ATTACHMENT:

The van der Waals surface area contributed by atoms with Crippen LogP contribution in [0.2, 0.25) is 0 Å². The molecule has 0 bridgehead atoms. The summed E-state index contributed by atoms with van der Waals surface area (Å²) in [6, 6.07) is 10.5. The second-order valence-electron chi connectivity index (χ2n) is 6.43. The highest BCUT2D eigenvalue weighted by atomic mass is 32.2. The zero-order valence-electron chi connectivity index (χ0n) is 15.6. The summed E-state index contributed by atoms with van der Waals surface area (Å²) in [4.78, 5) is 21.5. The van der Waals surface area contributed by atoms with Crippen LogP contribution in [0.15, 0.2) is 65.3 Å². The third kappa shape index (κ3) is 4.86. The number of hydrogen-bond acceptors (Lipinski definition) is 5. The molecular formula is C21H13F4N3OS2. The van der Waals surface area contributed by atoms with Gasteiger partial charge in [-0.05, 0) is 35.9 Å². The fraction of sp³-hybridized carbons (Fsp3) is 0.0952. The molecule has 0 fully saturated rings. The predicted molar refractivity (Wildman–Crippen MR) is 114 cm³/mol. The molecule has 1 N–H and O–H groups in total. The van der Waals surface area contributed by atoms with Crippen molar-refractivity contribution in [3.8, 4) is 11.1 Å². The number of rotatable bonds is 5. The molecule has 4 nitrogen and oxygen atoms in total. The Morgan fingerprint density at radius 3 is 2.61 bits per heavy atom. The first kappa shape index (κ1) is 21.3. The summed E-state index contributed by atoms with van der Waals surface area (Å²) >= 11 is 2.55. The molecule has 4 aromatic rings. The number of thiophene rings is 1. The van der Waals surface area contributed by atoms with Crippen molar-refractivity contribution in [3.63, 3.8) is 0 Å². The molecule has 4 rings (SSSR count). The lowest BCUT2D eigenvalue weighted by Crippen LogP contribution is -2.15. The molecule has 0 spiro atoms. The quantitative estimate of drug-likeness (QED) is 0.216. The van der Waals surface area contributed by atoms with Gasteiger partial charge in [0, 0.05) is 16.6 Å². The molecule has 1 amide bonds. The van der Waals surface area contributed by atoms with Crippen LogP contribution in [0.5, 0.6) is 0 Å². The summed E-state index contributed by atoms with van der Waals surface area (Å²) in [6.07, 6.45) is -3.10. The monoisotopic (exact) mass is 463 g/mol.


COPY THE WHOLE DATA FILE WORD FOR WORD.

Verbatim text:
The van der Waals surface area contributed by atoms with Crippen LogP contribution in [0.2, 0.25) is 0 Å². The molecule has 0 bridgehead atoms. The summed E-state index contributed by atoms with van der Waals surface area (Å²) in [6, 6.07) is 10.5. The second-order valence-electron chi connectivity index (χ2n) is 6.43. The highest BCUT2D eigenvalue weighted by atomic mass is 32.2. The zero-order valence-electron chi connectivity index (χ0n) is 15.6. The summed E-state index contributed by atoms with van der Waals surface area (Å²) in [4.78, 5) is 21.5. The van der Waals surface area contributed by atoms with Crippen LogP contribution in [0.15, 0.2) is 65.3 Å². The third kappa shape index (κ3) is 4.86. The number of hydrogen-bond acceptors (Lipinski definition) is 5. The molecular formula is C21H13F4N3OS2. The van der Waals surface area contributed by atoms with Gasteiger partial charge in [-0.05, 0) is 35.9 Å². The fraction of sp³-hybridized carbons (Fsp3) is 0.0952. The molecule has 0 fully saturated rings. The predicted molar refractivity (Wildman–Crippen MR) is 114 cm³/mol. The molecule has 1 N–H and O–H groups in total. The van der Waals surface area contributed by atoms with Crippen molar-refractivity contribution in [3.8, 4) is 11.1 Å². The number of rotatable bonds is 5. The molecule has 4 nitrogen and oxygen atoms in total. The Morgan fingerprint density at radius 3 is 2.61 bits per heavy atom. The first kappa shape index (κ1) is 21.3. The summed E-state index contributed by atoms with van der Waals surface area (Å²) >= 11 is 2.55. The molecule has 4 aromatic rings. The number of thiophene rings is 1. The van der Waals surface area contributed by atoms with Crippen molar-refractivity contribution in [3.63, 3.8) is 0 Å². The molecule has 4 rings (SSSR count). The lowest BCUT2D eigenvalue weighted by Crippen LogP contribution is -2.15. The molecule has 0 spiro atoms. The quantitative estimate of drug-likeness (QED) is 0.216. The van der Waals surface area contributed by atoms with Gasteiger partial charge in [0, 0.05) is 16.6 Å². The molecule has 1 amide bonds. The van der Waals surface area contributed by atoms with Crippen LogP contribution in [0.5, 0.6) is 0 Å². The summed E-state index contributed by atoms with van der Waals surface area (Å²) in [6.07, 6.45) is -3.10. The monoisotopic (exact) mass is 463 g/mol.